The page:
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Emily LakdawallaNovember 13, 2013

Just what is going on in that magnificent Cassini image of Saturn?

It took months of work (and no wonder) but the wait was worth it: here is Cassini's spectacular view of Saturn, captured on July 19, 2013, as Cassini passed through Saturn's shadow.

In Saturn's Shadow (The Day the Earth Smiled)

NASA / JPL-Caltech / SSI

In Saturn's Shadow (The Day the Earth Smiled)
On 19 July 2013 Cassini passed into Saturn's shadow and turned toward the Sun, capturing an image of the planet's night side and the weirdly lit semi-transparent rings. Cassini also captured seven of the moons and three planets. This was the third time our home planet was imaged from the outer solar system; the second time it was imaged by Cassini from Saturn's orbit; and the first time ever that inhabitants of Earth were made aware in advance that their photo would be taken from such a great distance.

This photo is amazing, but also confusing. I thought I would try to explain some of the cool stuff you can see with a little video demonstration:

Please accept marketing-cookies to watch this video.

In Saturn's Shadow

Emily Lakdawalla of the Planetary Society reveals the hidden features of this spectacular photo mosaic of the planet Saturn, as seen by NASA's Cassini mission in 2013.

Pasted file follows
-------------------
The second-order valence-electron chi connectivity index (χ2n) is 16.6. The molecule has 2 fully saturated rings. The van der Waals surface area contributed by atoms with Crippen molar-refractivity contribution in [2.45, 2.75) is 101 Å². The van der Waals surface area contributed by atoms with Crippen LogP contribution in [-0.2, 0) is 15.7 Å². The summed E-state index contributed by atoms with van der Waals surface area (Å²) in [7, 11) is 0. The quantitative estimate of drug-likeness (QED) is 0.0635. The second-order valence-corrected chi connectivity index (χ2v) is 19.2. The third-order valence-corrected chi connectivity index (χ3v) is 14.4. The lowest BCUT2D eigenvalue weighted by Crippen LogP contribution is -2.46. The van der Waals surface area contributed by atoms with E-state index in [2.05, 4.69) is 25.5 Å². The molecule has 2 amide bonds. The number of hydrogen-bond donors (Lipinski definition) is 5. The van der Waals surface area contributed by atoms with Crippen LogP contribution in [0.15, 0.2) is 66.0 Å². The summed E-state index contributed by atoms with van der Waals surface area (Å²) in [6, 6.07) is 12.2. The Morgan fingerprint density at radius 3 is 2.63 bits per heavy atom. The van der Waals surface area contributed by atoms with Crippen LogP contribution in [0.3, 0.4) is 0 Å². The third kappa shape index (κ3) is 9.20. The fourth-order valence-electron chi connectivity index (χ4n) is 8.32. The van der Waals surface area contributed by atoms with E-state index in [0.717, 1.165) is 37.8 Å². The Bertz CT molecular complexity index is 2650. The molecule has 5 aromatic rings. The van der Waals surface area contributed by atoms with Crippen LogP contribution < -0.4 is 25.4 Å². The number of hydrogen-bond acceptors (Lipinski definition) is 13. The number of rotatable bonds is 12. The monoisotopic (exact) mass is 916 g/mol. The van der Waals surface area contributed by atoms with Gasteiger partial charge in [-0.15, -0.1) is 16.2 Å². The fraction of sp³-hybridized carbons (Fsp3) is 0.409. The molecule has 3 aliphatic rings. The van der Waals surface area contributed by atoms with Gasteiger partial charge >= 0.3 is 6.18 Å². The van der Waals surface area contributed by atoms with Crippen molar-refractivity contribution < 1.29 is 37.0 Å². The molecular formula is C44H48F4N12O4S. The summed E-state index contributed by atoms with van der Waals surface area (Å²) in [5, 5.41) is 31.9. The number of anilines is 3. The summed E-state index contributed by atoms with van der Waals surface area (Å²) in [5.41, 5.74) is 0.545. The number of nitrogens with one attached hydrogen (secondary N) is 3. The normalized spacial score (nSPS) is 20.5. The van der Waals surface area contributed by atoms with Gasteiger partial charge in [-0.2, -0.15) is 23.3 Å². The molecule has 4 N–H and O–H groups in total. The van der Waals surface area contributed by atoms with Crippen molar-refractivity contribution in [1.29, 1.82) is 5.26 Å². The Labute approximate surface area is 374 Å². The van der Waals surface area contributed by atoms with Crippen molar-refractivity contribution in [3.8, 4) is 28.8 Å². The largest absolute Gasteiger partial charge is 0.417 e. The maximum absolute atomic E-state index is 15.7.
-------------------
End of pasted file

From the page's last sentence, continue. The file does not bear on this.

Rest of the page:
It's also interesting to compare the photo to a similar one, taken in 2006, with the rings tilted the other way.

In Saturn's Shadow (2006)

NASA / JPL-Caltech / SSI

In Saturn's Shadow (2006)
With giant Saturn hanging in the blackness and sheltering Cassini from the sun's blinding glare, the spacecraft viewed the rings as never before, revealing previously unknown faint rings and even glimpsing its home world.

Read more: pretty pictures, Cassini, podcasts and videos, Saturn's irregular moons, Saturn's moons, Saturn, Saturn's rings

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Emily Lakdawalla

Solar System Specialist for The Planetary Society
Read more articles by Emily Lakdawalla

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